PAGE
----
Comment Of The Day: Unethical Website Of The Month, “March For Our Lives” Edition: Change.Org [#1]

Here is JP’s Comment of the Day on the post, Unethical Website Of The Month, “March For Our Lives” Edition: Change.Org:

I have largely been silent on the issue this time around. I have seen nothing that contributes to the debate and thought I had nothing to add since the Vegas incident. Mostly, if someone asks, I just refer them to my earlier points on why banning bump stocks and strengthening the Brady Law  not will not change anything.  However, it seems today my more liberal and conservative friends have been posting quite a bit on the subject and I thought now might be a good time to tackle the issue again by looking at problems on both sides and finding a solution.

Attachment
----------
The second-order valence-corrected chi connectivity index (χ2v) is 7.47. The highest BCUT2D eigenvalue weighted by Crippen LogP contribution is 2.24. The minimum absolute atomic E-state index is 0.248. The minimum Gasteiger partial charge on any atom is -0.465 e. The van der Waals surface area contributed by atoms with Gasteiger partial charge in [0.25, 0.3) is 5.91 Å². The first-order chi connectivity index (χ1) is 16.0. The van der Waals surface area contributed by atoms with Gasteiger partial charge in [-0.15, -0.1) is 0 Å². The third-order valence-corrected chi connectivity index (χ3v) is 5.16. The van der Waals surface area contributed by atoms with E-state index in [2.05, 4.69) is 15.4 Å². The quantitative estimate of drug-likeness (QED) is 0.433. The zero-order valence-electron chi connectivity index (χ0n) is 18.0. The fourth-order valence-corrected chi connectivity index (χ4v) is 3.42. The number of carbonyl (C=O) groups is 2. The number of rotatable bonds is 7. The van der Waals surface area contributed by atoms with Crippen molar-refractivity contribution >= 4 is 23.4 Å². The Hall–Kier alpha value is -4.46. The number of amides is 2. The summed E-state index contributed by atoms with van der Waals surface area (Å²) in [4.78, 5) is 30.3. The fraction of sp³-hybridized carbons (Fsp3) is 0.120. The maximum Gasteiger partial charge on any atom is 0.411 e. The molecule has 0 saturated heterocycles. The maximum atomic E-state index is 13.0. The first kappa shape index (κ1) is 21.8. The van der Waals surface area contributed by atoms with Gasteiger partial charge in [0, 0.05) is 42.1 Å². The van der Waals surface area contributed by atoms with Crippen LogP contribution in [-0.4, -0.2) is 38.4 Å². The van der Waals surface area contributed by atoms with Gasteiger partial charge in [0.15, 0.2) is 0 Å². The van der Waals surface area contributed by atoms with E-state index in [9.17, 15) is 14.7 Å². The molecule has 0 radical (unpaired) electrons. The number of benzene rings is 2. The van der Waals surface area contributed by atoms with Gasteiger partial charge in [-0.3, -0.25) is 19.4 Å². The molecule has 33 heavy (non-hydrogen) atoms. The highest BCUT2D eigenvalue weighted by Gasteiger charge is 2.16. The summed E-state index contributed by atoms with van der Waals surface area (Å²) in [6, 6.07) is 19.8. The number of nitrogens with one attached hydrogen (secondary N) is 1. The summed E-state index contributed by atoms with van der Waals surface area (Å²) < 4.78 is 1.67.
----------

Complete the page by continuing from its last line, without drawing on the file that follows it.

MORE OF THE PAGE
First, let’s start with some of the conservative talking points.

  • “If someone is determined to hurt people and commit a felony, what’s to say that they won’t break a law to get their hands on a gun to do it?”

This may be true, but it is doesn’t move the dialogue forward and is often used deceptively. It is basically saying that since criminals don’t obey laws, anyway, why have a law? By this logic, we could apply the following to Trump’s desire to build a wall. Walls have not proven to be effective in stopping people wanting to come in, so why build a wall? I don’t understand why conservatives who use this logic don’t apply it elsewhere. Laws are largely there as deterrents. People will not do something because it is against the law regardless of how pointless they see it (I guess this is why I always get stuck behind that Kia doing 65 on the interstate). A psychologist found that most of the population is motivated to do things by one of two factors: sympathy and empathy. or law and order (I think this sums up the current gun debate).

Second,